A name is used to identify something to an outsider. They have the ability to identify both a single object and a collection or category of things, either on their own or in connection to other objects. The thing a name refers to is known as its referent. A person's personal name helps to identify them, though not always in a special way. Although the phrase also has a philosophical connotation, the name of a particular entity is commonly referred to as having a proper name when it contains just one word. Other nouns are occasionally referred to by their "common names" or "generic names." A person, place, or object can be given a name. For instance, parents can name their kids, while scientists can name elements.
An established set of rules for naming objects is known as a naming convention. It may be defined and agreed upon, or it may just be universally accepted.
Parents could follow a naming tradition while naming their children. The order of some people's birth names is their choice. A generation name-a two-syllable given name that is the same for close siblings-is typical in various East Asian societies. It is typical in many cultures for the boy to be given his father's or grandfather's name. The eldest son receives the family name in place of his given name in several African societies, such as in Cameroon. In certain cultures, the location of birth or residency is mentioned in the name. Roman naming customs serve as a social class indicator.
Important naming conventions consist of the following:
Scientific fields often use systematic names for a number of objects, including products. An example of a car with a binomial name, maker, model, and year of manufacture is a 2007 Chevrolet Corvette. The "decoration level" or "trim line" of the car may also have a name; for example, Cadillac Escalade EXT Platinum is named after the valuable metal. To denote the next generation, computer names frequently include rising digits. The naming practice for courses at schools is often the subject area's abbreviation followed by a number in ascending order of difficulty.
Some numbers, such as those on bank accounts, government-issued IDs, credit cards, and other items, are not completely random; they follow a framework and convention. Almost all organizations that assign names or numbers create these IDs according to some norm. There is a convention used internally for everything from phone numbers to space shuttle flight numbers.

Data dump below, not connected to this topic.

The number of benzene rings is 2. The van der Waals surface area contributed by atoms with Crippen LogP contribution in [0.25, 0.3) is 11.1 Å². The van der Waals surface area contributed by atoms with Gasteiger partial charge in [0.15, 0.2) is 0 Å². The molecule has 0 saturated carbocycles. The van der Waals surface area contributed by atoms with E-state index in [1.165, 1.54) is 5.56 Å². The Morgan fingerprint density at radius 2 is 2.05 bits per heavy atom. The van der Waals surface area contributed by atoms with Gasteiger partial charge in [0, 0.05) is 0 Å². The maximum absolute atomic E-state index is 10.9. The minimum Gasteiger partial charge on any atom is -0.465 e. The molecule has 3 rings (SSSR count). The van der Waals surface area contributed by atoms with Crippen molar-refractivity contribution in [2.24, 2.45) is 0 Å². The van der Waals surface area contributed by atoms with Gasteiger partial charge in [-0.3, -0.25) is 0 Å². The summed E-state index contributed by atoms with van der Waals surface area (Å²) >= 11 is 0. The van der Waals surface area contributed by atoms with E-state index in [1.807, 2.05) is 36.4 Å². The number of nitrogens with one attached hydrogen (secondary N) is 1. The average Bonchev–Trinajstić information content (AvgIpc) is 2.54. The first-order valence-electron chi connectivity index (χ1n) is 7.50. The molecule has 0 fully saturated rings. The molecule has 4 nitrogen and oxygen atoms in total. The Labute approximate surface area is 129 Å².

Each individual's unique handwritten name is their signature. A personal name is a name that is used to identify someone personally. In many cultures, it is common for someone to have a personal name (sometimes known as a given name or first name) and a surname. Two surnames, one from each parent, are inherited by some people. The given name normally comes before the surname in most of Europe and the Americas; however, the reverse is true in Hungary and some regions of Asia. In some cultures, it is usual for women who are married to take on their husband's last name.
Patronyms, in which a person bases a portion of their given name on their father's, is a common practice in many countries. In certain countries, it is less common practice to base a portion of a person's name upon their mother's given name. In many East Asian traditions, given names are often accompanied by a generation name, which is a syllable that siblings and cousins from the same generation share.
Many people also use middle names as a third identifier. Middle names can be selected for a variety of personal reasons, such as denoting relationships, maintaining maiden names before marriage (a common practice in the U.S.), and continuing family names. The use of middle names has its roots in the elite classes of ancient Rome, where it was typical for people to possess a praenomen (a personal name), nomen (a family name, though not exactly used in the same way as middle names today), and cognomen (a name designating a particular characteristic or a particular branch of a person's family). The use of middle names eventually declined, but in the nineteenth century, it was once again common throughout Europe.
A person's first, middle, and last names are not the only names they might have; they can also have titles, aliases, or nicknames. Nicknames are informal names that people are addressed by their friends or family members ("Chris" may be used as a pet name of the personal name "Christopher"). A person may decide to use an alias or fictitious name in place of their real name in order to protect or conceal their identity. Also, certain individuals may have titles that indicate their rank within a corporation or profession.